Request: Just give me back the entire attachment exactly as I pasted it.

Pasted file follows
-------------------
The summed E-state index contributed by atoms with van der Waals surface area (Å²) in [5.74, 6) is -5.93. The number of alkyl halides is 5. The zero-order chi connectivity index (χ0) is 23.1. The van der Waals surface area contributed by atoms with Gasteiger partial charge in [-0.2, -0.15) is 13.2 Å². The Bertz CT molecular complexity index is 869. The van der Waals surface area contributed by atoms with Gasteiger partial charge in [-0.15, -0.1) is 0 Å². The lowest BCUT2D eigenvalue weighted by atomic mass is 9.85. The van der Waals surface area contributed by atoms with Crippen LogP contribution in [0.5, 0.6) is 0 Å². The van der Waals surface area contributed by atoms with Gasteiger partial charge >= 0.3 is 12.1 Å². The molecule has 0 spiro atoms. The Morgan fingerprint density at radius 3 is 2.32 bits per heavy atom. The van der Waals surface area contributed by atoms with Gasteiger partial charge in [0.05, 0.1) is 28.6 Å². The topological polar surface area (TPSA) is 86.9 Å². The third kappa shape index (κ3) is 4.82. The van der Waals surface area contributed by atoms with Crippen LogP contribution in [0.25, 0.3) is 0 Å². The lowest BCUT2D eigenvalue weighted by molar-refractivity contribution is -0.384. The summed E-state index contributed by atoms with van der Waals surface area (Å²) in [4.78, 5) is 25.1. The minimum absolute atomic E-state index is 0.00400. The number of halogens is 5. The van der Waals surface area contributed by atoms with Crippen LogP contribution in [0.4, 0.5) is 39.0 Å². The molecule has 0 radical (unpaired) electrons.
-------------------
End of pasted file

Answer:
The summed E-state index contributed by atoms with van der Waals surface area (Å²) in [5.74, 6) is -5.93. The number of alkyl halides is 5. The zero-order chi connectivity index (χ0) is 23.1. The van der Waals surface area contributed by atoms with Gasteiger partial charge in [-0.2, -0.15) is 13.2 Å². The Bertz CT molecular complexity index is 869. The van der Waals surface area contributed by atoms with Gasteiger partial charge in [-0.15, -0.1) is 0 Å². The lowest BCUT2D eigenvalue weighted by atomic mass is 9.85. The van der Waals surface area contributed by atoms with Crippen LogP contribution in [0.5, 0.6) is 0 Å². The van der Waals surface area contributed by atoms with Gasteiger partial charge >= 0.3 is 12.1 Å². The molecule has 0 spiro atoms. The Morgan fingerprint density at radius 3 is 2.32 bits per heavy atom. The van der Waals surface area contributed by atoms with Gasteiger partial charge in [0.05, 0.1) is 28.6 Å². The topological polar surface area (TPSA) is 86.9 Å². The third kappa shape index (κ3) is 4.82. The van der Waals surface area contributed by atoms with Crippen LogP contribution in [0.25, 0.3) is 0 Å². The lowest BCUT2D eigenvalue weighted by molar-refractivity contribution is -0.384. The summed E-state index contributed by atoms with van der Waals surface area (Å²) in [4.78, 5) is 25.1. The minimum absolute atomic E-state index is 0.00400. The number of halogens is 5. The van der Waals surface area contributed by atoms with Crippen LogP contribution in [0.4, 0.5) is 39.0 Å². The molecule has 0 radical (unpaired) electrons.